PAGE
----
I’ve been looking at Sheet Music Wreaths on Pinterest for a really, really long time and I wanted one for over my piano. Like this one from The Frugal Homemaker. There are literally hundreds to choose from, but these are a few of my favorites.
You’ve got to love the incredibly creative Miss Mustard Seed. She has a ton of sheet music ideas on her website including a dresser, wreath, and ornaments. The link takes you straight to the instructions for her basic wreath. This one is simple but perfect. However, I got the original instructions for my wreath from her book, Inspired You: Letting God Breathe New Life into Your Heart and Home.
Classy Clutter has a tutorial for her Angel Wing Sheet Music Wreath on her creative blog.
I also love this one by This Moment Is Good. The rose in the middle is a beautiful touch.
This wreath by Glue Stick Blog is stunning. She has instructions for these paper roses. Amazing!
In walks divine intervention. I was leaving church and I noticed a huge pile of sheet music sitting on a table outside the choir room. Be still my beating heart! I
ran went into the music room to ask about it. The choir director told me it was out in the hall because she was getting rid of it. It never ceases to amaze me the stuff people throw away. I took the whole pile. What a blessing! If you don’t happen to have a ton of vintage sheet music lying around, search Pinterest for “printable sheet music.” It’s almost as good as the real thing.
After posting my pictures online, I received a ton of compliments and several requests by people either wanting to buy one or asking for a tutorial for how they could make one themselves. I started to reinvent the wheel. It’s an affliction of mine. (It took me all of 5 minutes to figure out that there were already enough tutorials.) For me, the most difficult thing was figuring out how to make the cones. It was a little tricky. The photos made it look easy. I messed up several sheets before I got the rolling right. I found also found a video by Zazzy’s Treasures, which is helpful. Here we go…
For this project you will need:
1. Sheet music. I used 92 sheets (the pages were 9 x 12). 31 on the bottom layer, 33 on the second layer, and 28 sheets torn in half, on the top. This isn’t an exact science. You will use more or less to get the desired look you want.
2. A round piece of cardboard cut to the size you like. The size I used was 12 1/2 inches with a 4 inch hole cut in the center. I used a chip platter as my template. I wanted my wreath to be really big. Your finished wreath will be over double the size of the cardboard template.
3. A hot glue gun.
4. String or ribbon to hang wreath up with. (I used jute.)
5. Scissors and/or a box cutter.
My husband bought me a sewing machine for Christmas. I used the cardboard box it came in for my wreath form. The cardboard was really sturdy. So sturdy, I had to use a box blade! I cut the form about 12 1/2 inches wide. The hole in the middle was about 4 inches. You will also need to poke a hole about an inch from the top, in order to hand your wreath up. (I used a Screwdriver.) Go ahead and loop your string through the hole you just made. This is important because after you start gluing the sheet music on, you won’t be able to do it. Don’t ask me how I know this 😉 After I had my form ready, I plugged in my hot glue gun and got started.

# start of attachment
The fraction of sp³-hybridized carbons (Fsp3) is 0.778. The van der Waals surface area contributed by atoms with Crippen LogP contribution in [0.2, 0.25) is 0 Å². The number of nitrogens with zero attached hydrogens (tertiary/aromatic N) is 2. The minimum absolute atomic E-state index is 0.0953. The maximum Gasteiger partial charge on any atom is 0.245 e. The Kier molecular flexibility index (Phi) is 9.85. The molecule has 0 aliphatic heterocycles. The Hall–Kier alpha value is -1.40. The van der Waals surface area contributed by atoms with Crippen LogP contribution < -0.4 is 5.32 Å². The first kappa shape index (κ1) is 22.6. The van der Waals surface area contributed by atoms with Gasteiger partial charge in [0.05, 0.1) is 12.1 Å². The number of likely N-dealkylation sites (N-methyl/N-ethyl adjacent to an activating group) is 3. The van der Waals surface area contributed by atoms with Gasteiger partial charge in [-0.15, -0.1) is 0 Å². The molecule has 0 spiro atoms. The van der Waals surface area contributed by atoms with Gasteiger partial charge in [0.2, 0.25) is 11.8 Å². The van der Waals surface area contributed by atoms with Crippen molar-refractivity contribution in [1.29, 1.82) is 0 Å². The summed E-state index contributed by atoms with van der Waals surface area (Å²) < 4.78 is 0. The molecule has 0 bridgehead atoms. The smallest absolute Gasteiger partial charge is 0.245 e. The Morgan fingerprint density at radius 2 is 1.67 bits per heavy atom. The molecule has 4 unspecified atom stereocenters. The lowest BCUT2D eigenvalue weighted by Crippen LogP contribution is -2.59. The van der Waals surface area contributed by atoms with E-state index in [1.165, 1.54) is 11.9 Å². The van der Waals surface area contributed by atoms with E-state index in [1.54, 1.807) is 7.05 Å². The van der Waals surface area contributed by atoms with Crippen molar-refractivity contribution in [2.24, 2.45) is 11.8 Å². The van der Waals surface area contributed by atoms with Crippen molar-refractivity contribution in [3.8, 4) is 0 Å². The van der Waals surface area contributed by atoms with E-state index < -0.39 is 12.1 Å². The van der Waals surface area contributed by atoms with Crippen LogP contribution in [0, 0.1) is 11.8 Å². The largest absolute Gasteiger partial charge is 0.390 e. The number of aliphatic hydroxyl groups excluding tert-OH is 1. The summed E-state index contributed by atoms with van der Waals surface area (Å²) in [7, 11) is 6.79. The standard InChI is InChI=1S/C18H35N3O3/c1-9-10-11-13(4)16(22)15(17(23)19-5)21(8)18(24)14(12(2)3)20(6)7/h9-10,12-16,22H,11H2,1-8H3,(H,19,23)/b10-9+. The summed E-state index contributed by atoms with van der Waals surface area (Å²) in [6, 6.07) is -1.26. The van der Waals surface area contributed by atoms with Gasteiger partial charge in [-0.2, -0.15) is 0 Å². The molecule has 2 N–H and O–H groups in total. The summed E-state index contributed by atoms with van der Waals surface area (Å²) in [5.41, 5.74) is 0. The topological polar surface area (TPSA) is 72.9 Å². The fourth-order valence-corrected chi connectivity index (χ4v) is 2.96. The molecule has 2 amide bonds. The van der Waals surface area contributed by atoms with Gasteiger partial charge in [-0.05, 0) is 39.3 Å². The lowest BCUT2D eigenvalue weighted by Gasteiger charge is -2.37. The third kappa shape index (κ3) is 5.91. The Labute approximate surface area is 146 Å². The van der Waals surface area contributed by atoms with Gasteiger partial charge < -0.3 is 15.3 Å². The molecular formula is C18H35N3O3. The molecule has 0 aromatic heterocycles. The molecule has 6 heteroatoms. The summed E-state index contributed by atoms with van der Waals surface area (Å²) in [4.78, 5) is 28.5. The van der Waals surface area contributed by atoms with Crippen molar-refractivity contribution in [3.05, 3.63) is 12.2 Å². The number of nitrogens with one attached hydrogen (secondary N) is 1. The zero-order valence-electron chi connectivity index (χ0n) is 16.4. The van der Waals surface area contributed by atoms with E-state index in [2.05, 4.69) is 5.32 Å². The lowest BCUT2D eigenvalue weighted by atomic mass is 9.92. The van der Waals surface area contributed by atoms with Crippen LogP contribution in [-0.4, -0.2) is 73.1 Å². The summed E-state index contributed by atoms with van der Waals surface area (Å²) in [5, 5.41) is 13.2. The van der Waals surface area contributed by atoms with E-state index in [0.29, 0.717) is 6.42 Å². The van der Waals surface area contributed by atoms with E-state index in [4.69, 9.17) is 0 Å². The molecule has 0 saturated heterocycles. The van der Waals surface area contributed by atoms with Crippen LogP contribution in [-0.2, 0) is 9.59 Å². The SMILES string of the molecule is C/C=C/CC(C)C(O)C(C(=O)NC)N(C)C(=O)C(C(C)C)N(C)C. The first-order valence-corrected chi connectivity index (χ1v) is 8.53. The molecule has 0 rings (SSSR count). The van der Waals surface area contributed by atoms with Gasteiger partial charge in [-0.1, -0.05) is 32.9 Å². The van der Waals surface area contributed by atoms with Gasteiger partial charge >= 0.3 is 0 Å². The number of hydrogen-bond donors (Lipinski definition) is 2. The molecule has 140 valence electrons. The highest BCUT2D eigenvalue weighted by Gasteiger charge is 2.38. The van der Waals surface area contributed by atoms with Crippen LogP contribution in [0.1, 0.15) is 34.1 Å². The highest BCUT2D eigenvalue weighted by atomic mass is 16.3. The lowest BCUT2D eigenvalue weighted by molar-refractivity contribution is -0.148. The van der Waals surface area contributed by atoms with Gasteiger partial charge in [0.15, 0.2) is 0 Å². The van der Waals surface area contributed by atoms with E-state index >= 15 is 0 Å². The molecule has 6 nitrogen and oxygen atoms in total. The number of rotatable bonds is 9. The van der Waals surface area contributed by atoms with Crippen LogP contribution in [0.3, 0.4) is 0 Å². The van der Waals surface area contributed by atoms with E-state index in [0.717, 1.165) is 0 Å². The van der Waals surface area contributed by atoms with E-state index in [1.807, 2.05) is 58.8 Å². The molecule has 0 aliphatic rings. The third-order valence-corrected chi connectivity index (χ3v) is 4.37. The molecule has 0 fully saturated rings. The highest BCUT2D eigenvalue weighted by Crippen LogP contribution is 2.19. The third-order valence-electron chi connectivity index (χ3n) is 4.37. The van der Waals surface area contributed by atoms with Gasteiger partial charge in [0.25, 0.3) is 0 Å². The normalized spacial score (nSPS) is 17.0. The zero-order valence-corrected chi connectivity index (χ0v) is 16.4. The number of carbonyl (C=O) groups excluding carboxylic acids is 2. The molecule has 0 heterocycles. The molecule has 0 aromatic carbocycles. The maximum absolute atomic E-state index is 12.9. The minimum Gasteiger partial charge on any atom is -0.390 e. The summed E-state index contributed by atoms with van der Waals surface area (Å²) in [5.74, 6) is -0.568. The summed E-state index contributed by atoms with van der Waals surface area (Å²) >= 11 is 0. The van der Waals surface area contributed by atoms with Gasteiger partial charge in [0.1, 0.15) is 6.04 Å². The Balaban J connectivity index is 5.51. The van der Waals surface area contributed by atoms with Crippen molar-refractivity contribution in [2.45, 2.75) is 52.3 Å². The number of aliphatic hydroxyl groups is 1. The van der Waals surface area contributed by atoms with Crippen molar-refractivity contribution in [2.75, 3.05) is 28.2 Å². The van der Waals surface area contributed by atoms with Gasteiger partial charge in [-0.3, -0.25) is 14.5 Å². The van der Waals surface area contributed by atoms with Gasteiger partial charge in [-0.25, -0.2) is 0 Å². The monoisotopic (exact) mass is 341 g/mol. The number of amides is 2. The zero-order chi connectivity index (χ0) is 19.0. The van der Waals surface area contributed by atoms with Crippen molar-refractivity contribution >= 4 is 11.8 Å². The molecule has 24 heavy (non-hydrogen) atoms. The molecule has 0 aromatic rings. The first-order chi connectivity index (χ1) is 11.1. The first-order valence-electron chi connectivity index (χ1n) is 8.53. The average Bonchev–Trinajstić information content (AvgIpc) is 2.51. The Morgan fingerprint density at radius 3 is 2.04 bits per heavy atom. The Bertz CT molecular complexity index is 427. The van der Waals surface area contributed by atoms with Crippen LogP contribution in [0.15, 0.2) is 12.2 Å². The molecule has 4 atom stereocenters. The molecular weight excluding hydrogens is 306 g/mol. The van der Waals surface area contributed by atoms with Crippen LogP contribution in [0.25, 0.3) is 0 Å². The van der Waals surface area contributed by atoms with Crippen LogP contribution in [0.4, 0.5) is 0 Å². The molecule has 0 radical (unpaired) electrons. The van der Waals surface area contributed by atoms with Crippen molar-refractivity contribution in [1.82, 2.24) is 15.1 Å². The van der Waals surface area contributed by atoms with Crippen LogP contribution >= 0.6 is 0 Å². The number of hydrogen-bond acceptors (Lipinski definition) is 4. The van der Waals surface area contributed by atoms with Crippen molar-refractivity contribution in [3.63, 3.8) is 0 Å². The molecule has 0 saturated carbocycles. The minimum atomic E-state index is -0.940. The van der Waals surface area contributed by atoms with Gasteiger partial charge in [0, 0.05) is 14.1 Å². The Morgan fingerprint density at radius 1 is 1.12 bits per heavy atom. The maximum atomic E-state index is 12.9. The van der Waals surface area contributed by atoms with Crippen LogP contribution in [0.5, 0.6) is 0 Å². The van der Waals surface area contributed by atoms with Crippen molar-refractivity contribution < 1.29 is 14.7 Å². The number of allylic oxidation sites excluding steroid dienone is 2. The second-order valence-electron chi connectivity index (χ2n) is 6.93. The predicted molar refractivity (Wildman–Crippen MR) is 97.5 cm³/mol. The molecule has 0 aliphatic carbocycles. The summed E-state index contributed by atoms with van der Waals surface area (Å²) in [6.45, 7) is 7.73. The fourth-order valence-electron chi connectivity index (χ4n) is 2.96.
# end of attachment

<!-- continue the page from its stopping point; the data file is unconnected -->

The next part is obviously the most tedious. I ruined a lot of my vintage sheet music trying to figure this out. It’s frustrating especially if you are dealing with old paper, because it has a tendency to rip. You can save your mess ups for the inside of your wreath. There is a trick to rolling the sheet music. Start in the right hand corner, make your cone shape, and then start rolling it in on itself. I found this video if you need help.
Start gluing the cones on in a north, south, east, and west pattern. Continue that pattern, until you need to start filling in the “holes.” You will just want to make sure you can’t see the cardboard anymore. The cones won’t be uniform. Don’t worry about this. In the end, you won’t notice that. Imperfection is what makes this craft charming.
After you get your first layer done and looking how you like, start on your second layer. Continue with the same pattern of north, south, east, and west. The wreath is going to start looking “full” and you will just need to keep filling in the gaps.
For the last layer, you rip the sheet in half, or cut it, whichever you prefer. Repeat the same process that you did for the first two rows. That’s seriously it. So easy. I’ve made two and I’m planning on using everything up I have. Then I’m moving on to the next big pile of paper in my closet I need to get rid of: maps!